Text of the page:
Dr Eleni Lithari

Senior Lecturer

Faculty:Faculty of Health, Education, Medicine and Social Care

School:Education and Social Care

Location: Chelmsford

Areas of Expertise: Education and teaching

Research Supervision:Yes

Eleni is a Senior Lecturer in Educational Studies. Her main area of expertise is dyslexia in secondary education, SEN and inclusion.

[email protected]


Eleni completed her doctorate at ARU; she investigated the experiences of children with dyslexia in secondary education and the relationship between identity development, learning difficulties and educational experiences. She is also interested in these issues in primary education.

Parallel to her doctoral studies, she worked at ARU and gained experience working with children with literacy difficulties.

Research interests

  • SEND (especially dyslexia)
  • Inclusion policy and practice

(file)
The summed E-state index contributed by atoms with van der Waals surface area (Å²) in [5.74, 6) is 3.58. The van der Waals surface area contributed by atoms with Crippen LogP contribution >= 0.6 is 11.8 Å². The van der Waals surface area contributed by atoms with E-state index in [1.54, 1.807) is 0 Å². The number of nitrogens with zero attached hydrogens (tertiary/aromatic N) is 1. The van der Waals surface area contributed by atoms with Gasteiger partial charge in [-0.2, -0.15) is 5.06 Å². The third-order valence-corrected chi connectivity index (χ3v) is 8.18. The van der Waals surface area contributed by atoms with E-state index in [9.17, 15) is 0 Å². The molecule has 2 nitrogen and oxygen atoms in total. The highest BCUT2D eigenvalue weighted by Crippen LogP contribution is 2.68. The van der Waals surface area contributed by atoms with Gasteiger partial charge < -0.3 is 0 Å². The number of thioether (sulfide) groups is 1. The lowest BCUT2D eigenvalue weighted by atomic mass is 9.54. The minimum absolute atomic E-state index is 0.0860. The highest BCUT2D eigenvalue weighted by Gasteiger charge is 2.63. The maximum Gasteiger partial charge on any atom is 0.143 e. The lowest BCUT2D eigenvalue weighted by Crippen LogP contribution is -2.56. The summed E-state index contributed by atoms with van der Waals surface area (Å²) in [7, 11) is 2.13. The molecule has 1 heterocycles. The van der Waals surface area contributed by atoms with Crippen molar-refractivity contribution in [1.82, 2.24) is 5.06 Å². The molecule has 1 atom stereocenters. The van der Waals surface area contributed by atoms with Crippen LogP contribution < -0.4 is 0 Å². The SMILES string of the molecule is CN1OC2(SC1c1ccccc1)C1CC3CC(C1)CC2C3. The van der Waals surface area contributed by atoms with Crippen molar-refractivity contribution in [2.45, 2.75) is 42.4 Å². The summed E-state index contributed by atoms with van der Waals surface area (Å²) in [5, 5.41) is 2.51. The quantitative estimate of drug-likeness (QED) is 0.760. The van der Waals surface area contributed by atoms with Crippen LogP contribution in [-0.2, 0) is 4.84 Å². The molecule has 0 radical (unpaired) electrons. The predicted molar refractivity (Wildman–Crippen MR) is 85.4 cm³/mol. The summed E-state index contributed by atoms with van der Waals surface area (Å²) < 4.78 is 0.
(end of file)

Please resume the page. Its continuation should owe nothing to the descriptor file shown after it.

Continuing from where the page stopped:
• Educational experiences and learner identity development

Areas of research supervision

Eleni would be pleased to consider supervising doctoral students with the following research interests/topics:

  • Special educational needs
  • Inclusion
  • School practice


  • BA (Hons) Education
  • BA (Hons) Primary Education Studies
  • MA in Special Educational Needs and Disability


  • PhD, Anglia Ruskin University. Thesis title: 'Young people and their identities: The case of dyslexia and transition to secondary education.'
  • MSc, Special and Inclusive Education, Institute of Education
  • MSc, Child, Adolescent and Family Mental Health, London Metropolitan University
  • Degree, Education Sciences, University of the Aegean

Memberships, editorial boards

  • Child Care in Practice/ Reviewer

Recent presentations and conferences

Lithari, E., 2018: Fractured academic identities: dyslexia, secondary education, self-esteem and school experiences, International Journal of Inclusive Education, DOI: 10.1080/13603116.2018.1433242

Lithari, E. & Rogers, C., 2016. Care-less spaces and identity construction: transition to secondary school for disabled children. Children's Geographies, 15(3), p. 259-273. DOI: 10.1080/14733285.2016.1219021